This blog post by Mark Brown originally appeared at OneinFourmag.org on June 30th 2011. The dilemma it discusses is one that has proven increasingly prominent for The New Mental Health: How do we support the new while valuing the more established in a time where there is not funds for both?
While much of the debate about health in England has been focused on the progress (or not) of the health bill through parliament reorganising the way that health services are run in England, those of us involved in mental health know that there is more to services than the NHS.
As this excellent piece by Mary O’Hara in The Guardian this week illustrates, the current economic and political climate is posing smaller organisations significant challenges.
These are often organisations that have come into existence because they have recognised a need that the NHS was not meeting. These can be anything from therapy services to art groups to advices services. As I’ve said in a previous post, there is no single frontline in mental health. Mental health is something that touches on all areas of life.
At present there’s a feeling of hatches being battened down, of feet being stamped down quite decisively on the funding hose that used to carry the flow of money that previously kept smaller organisations in business. As I’ve said, despite glimmers of hope, there’s not as much money in mental health as there should be.
I was at an event discussing mental health and big society last week where there was a marked scepticism for the idea that large state organisations would release some of their budgets to fund and support organisations from the community and voluntary sector. The view was that when it came down to it, large providers would generally choose to look after the jobs of people already working for them, rather than lose the jobs and enable others to deliver the service.
It’s a good an honourable thing to try to protect the interests of the people that work for your organisation and a good and honourable thing to try to keep the show on the road. With the public sector going through a period of being ‘slimmed down’ by the current government, it’s understandable that public sector decision makers will be looking to prop up their own houses.
But is this what’s best for people with mental health difficulties? And what about the community, voluntary and other organisations that fall outside of the public sector but which deliver well loved services?
It’s here that lies the dilemma of our title.
Walking in two directions at once
Working as we are at a time of much reduced available funding, many of us trying to make sure that people with mental health difficulties don’t lose out from this current situation find ourselves captured on the horns of a series of dilemmas. In a mental health and Big Society discussion we had today as part of the process of refining our thinkpiece (out next month*), a mental health policy specialist described this feeling as ‘trying to walk in two directions at once’ and it’s a good description of the dilemma many of us face.
Some of us believe that there are possibilities for the current situation, especially the set of ideas and possibilities arrayed around Big Society, to bring about positive change in the way mental health services are delivered. This can mean we find ourselves arguing that the public sector should share some of its funds. In essence we find ourselves saying ‘make cuts to the public sector and give the money to other places.’ This is something that many of us find difficult to say.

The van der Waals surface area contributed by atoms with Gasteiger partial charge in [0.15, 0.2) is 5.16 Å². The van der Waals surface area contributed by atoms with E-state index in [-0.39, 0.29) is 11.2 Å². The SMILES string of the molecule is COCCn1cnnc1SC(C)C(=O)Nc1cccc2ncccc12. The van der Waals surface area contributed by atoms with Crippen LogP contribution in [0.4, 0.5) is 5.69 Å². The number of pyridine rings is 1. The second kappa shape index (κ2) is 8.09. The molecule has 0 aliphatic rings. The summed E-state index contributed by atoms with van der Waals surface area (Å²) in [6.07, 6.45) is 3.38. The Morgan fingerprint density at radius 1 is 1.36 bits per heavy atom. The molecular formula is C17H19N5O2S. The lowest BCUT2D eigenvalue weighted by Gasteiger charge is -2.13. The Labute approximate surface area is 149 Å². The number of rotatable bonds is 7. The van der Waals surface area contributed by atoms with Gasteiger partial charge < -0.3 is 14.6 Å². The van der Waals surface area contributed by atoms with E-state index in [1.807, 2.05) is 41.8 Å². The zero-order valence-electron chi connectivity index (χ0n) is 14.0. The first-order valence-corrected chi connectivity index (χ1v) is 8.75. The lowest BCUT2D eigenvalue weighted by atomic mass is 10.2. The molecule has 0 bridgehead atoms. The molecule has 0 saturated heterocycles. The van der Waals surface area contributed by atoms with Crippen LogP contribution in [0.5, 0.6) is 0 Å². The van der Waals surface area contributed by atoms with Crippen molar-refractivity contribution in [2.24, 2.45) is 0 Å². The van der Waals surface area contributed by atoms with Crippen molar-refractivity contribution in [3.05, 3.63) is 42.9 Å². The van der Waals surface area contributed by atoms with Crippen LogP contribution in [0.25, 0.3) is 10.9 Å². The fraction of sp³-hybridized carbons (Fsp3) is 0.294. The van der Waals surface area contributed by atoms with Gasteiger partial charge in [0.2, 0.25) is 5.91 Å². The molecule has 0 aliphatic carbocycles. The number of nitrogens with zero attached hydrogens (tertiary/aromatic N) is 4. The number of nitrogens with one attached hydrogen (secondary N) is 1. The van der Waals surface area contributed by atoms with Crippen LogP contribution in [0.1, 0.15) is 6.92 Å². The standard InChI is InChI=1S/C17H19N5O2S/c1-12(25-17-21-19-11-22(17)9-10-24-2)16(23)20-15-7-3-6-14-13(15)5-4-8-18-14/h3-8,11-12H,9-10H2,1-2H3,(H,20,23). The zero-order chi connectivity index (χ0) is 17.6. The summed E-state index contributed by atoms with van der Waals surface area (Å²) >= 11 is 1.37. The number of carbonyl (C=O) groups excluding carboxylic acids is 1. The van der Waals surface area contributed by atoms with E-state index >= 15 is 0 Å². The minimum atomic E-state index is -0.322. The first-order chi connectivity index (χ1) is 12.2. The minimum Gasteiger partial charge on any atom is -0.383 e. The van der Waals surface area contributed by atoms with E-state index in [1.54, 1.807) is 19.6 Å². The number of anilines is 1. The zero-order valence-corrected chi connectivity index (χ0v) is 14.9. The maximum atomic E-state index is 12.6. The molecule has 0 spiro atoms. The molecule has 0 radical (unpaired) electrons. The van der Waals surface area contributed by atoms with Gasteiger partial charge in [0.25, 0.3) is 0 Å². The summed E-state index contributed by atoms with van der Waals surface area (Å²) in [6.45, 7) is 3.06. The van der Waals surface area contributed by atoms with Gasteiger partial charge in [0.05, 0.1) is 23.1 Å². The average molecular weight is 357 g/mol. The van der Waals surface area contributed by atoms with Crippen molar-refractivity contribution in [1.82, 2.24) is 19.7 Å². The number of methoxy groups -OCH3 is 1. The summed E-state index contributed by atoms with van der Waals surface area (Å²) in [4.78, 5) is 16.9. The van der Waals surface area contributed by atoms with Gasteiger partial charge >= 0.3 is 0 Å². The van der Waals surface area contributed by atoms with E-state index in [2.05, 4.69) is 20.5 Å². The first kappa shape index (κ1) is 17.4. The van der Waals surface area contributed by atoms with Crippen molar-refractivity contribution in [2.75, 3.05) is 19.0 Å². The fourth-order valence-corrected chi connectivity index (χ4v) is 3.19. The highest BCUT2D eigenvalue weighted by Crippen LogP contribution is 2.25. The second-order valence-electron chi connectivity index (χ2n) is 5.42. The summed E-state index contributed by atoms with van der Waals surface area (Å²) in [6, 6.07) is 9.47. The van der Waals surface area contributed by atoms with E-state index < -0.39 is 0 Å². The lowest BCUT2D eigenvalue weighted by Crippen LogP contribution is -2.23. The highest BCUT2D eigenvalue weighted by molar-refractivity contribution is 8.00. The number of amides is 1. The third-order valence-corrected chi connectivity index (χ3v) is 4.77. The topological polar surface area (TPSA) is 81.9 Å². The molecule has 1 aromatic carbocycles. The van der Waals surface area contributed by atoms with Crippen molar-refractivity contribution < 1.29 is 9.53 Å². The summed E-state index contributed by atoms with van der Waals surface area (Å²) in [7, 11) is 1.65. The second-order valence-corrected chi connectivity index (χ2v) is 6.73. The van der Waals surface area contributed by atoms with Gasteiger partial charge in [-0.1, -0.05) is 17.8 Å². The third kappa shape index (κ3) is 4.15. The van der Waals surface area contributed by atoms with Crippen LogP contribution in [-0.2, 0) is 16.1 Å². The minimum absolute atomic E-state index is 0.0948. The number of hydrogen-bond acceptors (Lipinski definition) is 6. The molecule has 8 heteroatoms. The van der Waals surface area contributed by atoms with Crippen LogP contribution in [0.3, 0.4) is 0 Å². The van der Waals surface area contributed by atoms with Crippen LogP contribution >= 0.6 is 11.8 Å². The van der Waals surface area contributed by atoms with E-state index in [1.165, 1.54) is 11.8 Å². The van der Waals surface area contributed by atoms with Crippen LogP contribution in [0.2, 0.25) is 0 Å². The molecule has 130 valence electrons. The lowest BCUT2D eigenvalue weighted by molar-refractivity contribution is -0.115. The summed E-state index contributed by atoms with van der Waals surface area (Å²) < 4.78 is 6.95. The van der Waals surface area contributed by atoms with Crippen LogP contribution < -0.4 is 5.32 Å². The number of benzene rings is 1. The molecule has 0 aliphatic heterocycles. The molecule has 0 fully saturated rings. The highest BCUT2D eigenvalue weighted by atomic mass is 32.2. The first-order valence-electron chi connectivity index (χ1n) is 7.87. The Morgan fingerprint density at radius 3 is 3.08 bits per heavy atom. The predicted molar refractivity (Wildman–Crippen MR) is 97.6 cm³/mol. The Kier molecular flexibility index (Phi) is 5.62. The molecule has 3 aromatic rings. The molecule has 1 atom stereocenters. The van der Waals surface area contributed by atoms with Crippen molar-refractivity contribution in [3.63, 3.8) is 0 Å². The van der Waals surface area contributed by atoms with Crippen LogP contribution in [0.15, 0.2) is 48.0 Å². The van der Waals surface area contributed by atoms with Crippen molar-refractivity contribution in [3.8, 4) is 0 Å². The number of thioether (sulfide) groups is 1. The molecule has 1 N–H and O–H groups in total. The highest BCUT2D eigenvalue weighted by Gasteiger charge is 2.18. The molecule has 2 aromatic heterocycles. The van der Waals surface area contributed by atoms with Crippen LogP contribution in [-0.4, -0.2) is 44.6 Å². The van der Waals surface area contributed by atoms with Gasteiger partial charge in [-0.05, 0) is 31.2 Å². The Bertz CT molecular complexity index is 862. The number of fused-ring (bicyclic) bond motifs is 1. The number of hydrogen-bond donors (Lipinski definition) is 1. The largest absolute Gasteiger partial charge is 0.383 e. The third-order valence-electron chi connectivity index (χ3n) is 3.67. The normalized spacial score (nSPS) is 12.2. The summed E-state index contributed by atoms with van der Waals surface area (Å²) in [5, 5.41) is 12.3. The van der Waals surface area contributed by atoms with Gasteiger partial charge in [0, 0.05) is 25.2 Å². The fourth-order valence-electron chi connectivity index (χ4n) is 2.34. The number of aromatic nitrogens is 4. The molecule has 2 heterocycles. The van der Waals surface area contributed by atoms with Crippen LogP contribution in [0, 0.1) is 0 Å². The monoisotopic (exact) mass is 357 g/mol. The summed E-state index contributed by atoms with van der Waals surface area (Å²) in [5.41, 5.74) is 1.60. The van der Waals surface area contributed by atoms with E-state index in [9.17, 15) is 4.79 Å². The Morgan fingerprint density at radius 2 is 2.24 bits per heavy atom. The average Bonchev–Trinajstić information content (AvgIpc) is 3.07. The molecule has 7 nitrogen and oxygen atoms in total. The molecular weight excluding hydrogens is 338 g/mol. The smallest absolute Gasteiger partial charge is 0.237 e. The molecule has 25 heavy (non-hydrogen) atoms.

At the same time, it’s our impulse to campaign hard to minimise cuts to services, even when we may feel like those services are not meeting our needs. In essence, we feel as if we should campaign to protect services that we support in principle but which we actually don’t like in practice.
Many of us would also like to find new and better ways of meeting the needs of people with mental health difficulties and supporting people to find solutions that suit them to the challenges that they face Sometimes these methods might be less specialist, less stable or less expensive. A good example of this is setting up a regular social drop-in where people had a chance to meet and find common ground to replace a now-closed day service provision. We sometimes feel that by finding alternatives that work and speaking proudly about them we are somehow betraying the case for the funding of services that are more specialist or more expensive.
Similarly within the broader debate about the opening up of public services, many of us want to see the smaller local organisations that we use surviving, but not at the cost of other more traditional state services that we use. We do want more choice but not if that means reduced quality. Many of us want greater access to medical treatments and interventions, but not at the cost of the community, charity and voluntary organisations that we love and rely upon.
This moment of reorganisation and redefinition does present us with opportunities to take forward many of the things we’ve been wishing for in mental health (see this and this report from our conference in May for more) but at what cost?
With the quality of life for those of us with mental health difficulties at stake, the dilemma is not an abstract or theoretical construction.
Even if we look at this period as an opportunity to move thinking around mental health services and opportunities forwards, by using this moment pragmatically to further these aims, it’s still a period where we will have to decide to do one thing over another or to follow one path while declining to follow others.
How do we make those choices? And how do we make sure that it’s people with mental health difficulties that don’t lose out?
*Actually, the Big Society thinkpiece came out in December 2011 and was finally titled ‘Better mental health in a bigger society?’ You can read it here.